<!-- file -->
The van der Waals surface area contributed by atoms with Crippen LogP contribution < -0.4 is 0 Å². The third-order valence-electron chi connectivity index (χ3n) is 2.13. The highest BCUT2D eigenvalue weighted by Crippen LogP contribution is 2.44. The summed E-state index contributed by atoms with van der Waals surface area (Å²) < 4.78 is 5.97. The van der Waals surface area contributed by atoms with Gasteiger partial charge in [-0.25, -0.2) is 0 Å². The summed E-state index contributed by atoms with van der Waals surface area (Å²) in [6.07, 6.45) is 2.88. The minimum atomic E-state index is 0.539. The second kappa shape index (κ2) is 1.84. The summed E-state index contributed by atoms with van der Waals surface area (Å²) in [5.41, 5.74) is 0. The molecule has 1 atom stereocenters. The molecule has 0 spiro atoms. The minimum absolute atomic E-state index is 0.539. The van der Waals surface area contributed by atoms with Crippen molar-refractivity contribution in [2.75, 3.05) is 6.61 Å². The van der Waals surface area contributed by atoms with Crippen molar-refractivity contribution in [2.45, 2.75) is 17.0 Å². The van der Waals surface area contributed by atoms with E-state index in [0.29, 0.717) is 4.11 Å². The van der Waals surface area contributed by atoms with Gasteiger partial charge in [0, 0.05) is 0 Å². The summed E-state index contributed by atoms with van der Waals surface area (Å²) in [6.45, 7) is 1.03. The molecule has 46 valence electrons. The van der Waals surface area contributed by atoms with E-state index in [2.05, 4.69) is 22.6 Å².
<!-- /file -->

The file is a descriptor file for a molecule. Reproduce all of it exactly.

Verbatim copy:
The van der Waals surface area contributed by atoms with Crippen LogP contribution < -0.4 is 0 Å². The third-order valence-electron chi connectivity index (χ3n) is 2.13. The highest BCUT2D eigenvalue weighted by Crippen LogP contribution is 2.44. The summed E-state index contributed by atoms with van der Waals surface area (Å²) < 4.78 is 5.97. The van der Waals surface area contributed by atoms with Gasteiger partial charge in [-0.25, -0.2) is 0 Å². The summed E-state index contributed by atoms with van der Waals surface area (Å²) in [6.07, 6.45) is 2.88. The minimum atomic E-state index is 0.539. The second kappa shape index (κ2) is 1.84. The summed E-state index contributed by atoms with van der Waals surface area (Å²) in [5.41, 5.74) is 0. The molecule has 1 atom stereocenters. The molecule has 0 spiro atoms. The minimum absolute atomic E-state index is 0.539. The van der Waals surface area contributed by atoms with Crippen molar-refractivity contribution in [2.75, 3.05) is 6.61 Å². The van der Waals surface area contributed by atoms with Crippen molar-refractivity contribution in [2.45, 2.75) is 17.0 Å². The van der Waals surface area contributed by atoms with E-state index in [0.29, 0.717) is 4.11 Å². The van der Waals surface area contributed by atoms with Gasteiger partial charge in [0, 0.05) is 0 Å². The summed E-state index contributed by atoms with van der Waals surface area (Å²) in [6.45, 7) is 1.03. The molecule has 46 valence electrons. The van der Waals surface area contributed by atoms with E-state index in [2.05, 4.69) is 22.6 Å².